Actually, it isn’t a word; it’s an acronyn: Fear of Missing Out.
I love it. My vocabulary upgrade came during a long conversation with my soon-to-be nephew Jason, who works in finance.
How did we get to bitcoins? I don’t remember, but I know I asked him…Whaa?*
*Translation: what is a bitcoin anyway?
Jason is terrific at explaining obscure financial considerations very clearly. So I now understand what a bitcoin is and feel comfortable in explaining it to anyone who doesn’t understand this stuff.
What is a bitcoin? It is…nothing. It doesn’t exist. It would be entirely mythological except that multitudes invest in this nothing.
I could go further but sense you won’t give a damn, won’t be investing in bitcoins, don’t care, sink into advanced disgruntlement when you see the word “bitcoin,” so…never mind.
Now, let’s go back to the beginning and discuss FOMO. Because the reason bitcoins — which don’t exist — are purchased despite the attendant surreality is because all sorts of people are affected by Fear Of Missing Out on the new, hot thing, the new way of making vast amounts of money with very little money.
Ergo, the reason there is such a thing as a bitcoin– and by the way “bitcoin” is one specific name for this non-existent thing; there are other similar things with different names — is because when the thing started, one bitcoin (which, you remember, doesn’t exist) was initially valued at something like $12. (Valued by whom, you might be asking? Good question.) At some point thereafter, the value of this thing that doesn’t exist went up because people heard about it and went into states of FOMO and bought in, thus swelling the value.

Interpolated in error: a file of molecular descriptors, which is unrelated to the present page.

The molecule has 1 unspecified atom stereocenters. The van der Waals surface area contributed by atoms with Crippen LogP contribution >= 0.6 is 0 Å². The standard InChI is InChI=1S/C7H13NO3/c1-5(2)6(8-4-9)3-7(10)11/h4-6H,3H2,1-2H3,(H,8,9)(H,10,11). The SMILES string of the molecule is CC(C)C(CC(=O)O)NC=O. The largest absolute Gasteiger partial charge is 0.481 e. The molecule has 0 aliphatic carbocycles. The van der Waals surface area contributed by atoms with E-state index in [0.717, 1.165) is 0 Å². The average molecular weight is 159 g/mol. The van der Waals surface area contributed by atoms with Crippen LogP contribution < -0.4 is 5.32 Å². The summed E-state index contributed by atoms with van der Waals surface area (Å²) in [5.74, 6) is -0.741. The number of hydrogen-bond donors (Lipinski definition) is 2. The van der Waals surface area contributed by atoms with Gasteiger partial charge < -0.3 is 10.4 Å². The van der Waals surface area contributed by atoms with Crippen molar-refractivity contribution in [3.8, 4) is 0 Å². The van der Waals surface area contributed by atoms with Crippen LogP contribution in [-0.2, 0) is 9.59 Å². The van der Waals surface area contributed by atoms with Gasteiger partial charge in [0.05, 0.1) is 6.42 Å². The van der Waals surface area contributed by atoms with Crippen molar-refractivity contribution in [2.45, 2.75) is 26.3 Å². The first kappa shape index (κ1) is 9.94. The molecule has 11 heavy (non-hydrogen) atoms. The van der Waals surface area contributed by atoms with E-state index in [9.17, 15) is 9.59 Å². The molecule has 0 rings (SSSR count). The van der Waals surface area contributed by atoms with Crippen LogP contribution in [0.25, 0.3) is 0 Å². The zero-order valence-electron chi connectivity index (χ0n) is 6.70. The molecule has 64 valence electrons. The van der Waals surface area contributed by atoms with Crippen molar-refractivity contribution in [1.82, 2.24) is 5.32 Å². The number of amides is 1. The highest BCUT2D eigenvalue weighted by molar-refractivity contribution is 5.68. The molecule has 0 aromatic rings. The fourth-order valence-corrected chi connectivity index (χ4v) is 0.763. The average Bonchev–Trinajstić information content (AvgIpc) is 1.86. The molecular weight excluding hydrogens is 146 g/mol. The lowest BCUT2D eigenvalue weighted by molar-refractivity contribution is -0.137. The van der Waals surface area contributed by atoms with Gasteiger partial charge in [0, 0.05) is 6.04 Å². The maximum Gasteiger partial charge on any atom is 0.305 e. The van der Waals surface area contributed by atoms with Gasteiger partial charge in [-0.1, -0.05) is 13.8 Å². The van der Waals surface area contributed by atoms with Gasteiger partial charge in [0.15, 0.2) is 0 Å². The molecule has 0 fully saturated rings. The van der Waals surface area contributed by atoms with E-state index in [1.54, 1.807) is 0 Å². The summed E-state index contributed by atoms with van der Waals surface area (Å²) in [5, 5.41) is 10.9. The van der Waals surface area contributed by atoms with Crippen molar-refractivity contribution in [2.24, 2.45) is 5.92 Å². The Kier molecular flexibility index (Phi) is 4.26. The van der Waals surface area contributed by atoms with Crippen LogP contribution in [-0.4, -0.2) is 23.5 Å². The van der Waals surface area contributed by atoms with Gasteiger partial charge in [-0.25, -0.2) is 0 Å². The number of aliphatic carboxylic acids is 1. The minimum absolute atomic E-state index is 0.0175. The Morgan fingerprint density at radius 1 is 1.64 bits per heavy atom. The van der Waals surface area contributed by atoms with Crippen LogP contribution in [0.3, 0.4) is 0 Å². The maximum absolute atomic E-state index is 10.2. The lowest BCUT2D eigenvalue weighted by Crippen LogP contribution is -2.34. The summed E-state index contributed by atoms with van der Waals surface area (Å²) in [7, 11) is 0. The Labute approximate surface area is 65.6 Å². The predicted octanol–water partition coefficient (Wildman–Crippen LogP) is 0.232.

Give or take whatever happened in the last few minutes, you can buy, i.e., invest in, one non-existent bitcoin for around $15,000, or $20,000.
So, if upon hearing about this non-existent bitcoin thing you were inundated with FOMO and bought 1000 of the things at $12, and held onto their non-existence until today (give or take thousands of dollars and a few minutes in time), you might be worth…
FIFTEEN MILLION DOLLARS! Unless you hold onto them for a few more minutes and the value goes from $15,000 to $10,000 — which could happen in a heartbeat — and you are (so sad) now worth a mere ten million dollars.
Or maybe you sold at $15,000 and will now have to worry about capital gains taxes. Which I also understand but will not go into, thus saving you stürm and drang on this eve before New Year’s Eve.
I am the antithesis of a greedy person, but when Jason and I moved on to Fantasy Football and he told me about a friend of his who’d paid $20 to play, came in third one weekend and won $250,000…I had a really scary moment of FOMO.
Thanks for asking, I am recovering. As best I can.